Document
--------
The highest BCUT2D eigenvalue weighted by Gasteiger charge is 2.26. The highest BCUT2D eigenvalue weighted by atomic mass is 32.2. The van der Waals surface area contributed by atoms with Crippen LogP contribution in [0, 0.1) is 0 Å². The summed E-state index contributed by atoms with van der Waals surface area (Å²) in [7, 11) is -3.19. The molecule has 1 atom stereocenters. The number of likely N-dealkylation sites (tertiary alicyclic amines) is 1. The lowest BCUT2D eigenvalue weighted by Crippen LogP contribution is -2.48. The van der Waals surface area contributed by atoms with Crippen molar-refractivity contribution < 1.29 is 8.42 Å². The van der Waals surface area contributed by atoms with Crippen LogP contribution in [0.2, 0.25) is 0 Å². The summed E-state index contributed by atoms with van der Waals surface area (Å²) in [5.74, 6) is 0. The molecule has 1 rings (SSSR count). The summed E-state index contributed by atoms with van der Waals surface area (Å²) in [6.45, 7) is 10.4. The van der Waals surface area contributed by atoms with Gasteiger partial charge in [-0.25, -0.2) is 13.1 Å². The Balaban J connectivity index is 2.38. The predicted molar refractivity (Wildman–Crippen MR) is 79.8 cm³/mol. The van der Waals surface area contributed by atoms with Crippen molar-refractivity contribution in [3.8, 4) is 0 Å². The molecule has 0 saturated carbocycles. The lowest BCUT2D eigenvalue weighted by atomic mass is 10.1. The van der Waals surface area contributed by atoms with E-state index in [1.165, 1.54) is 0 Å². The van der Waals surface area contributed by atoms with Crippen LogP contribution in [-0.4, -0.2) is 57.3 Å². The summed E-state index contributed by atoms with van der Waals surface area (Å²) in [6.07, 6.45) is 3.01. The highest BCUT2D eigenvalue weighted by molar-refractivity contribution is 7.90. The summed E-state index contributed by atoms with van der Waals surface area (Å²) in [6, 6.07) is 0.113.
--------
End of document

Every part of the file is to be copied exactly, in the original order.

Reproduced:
The highest BCUT2D eigenvalue weighted by Gasteiger charge is 2.26. The highest BCUT2D eigenvalue weighted by atomic mass is 32.2. The van der Waals surface area contributed by atoms with Crippen LogP contribution in [0, 0.1) is 0 Å². The summed E-state index contributed by atoms with van der Waals surface area (Å²) in [7, 11) is -3.19. The molecule has 1 atom stereocenters. The number of likely N-dealkylation sites (tertiary alicyclic amines) is 1. The lowest BCUT2D eigenvalue weighted by Crippen LogP contribution is -2.48. The van der Waals surface area contributed by atoms with Crippen molar-refractivity contribution < 1.29 is 8.42 Å². The van der Waals surface area contributed by atoms with Crippen LogP contribution in [0.2, 0.25) is 0 Å². The summed E-state index contributed by atoms with van der Waals surface area (Å²) in [5.74, 6) is 0. The molecule has 1 rings (SSSR count). The summed E-state index contributed by atoms with van der Waals surface area (Å²) in [6.45, 7) is 10.4. The van der Waals surface area contributed by atoms with Gasteiger partial charge in [-0.25, -0.2) is 13.1 Å². The Balaban J connectivity index is 2.38. The predicted molar refractivity (Wildman–Crippen MR) is 79.8 cm³/mol. The van der Waals surface area contributed by atoms with Crippen molar-refractivity contribution in [3.8, 4) is 0 Å². The molecule has 0 saturated carbocycles. The lowest BCUT2D eigenvalue weighted by atomic mass is 10.1. The van der Waals surface area contributed by atoms with E-state index in [1.165, 1.54) is 0 Å². The van der Waals surface area contributed by atoms with Crippen LogP contribution in [-0.4, -0.2) is 57.3 Å². The summed E-state index contributed by atoms with van der Waals surface area (Å²) in [6.07, 6.45) is 3.01. The highest BCUT2D eigenvalue weighted by molar-refractivity contribution is 7.90. The summed E-state index contributed by atoms with van der Waals surface area (Å²) in [6, 6.07) is 0.113.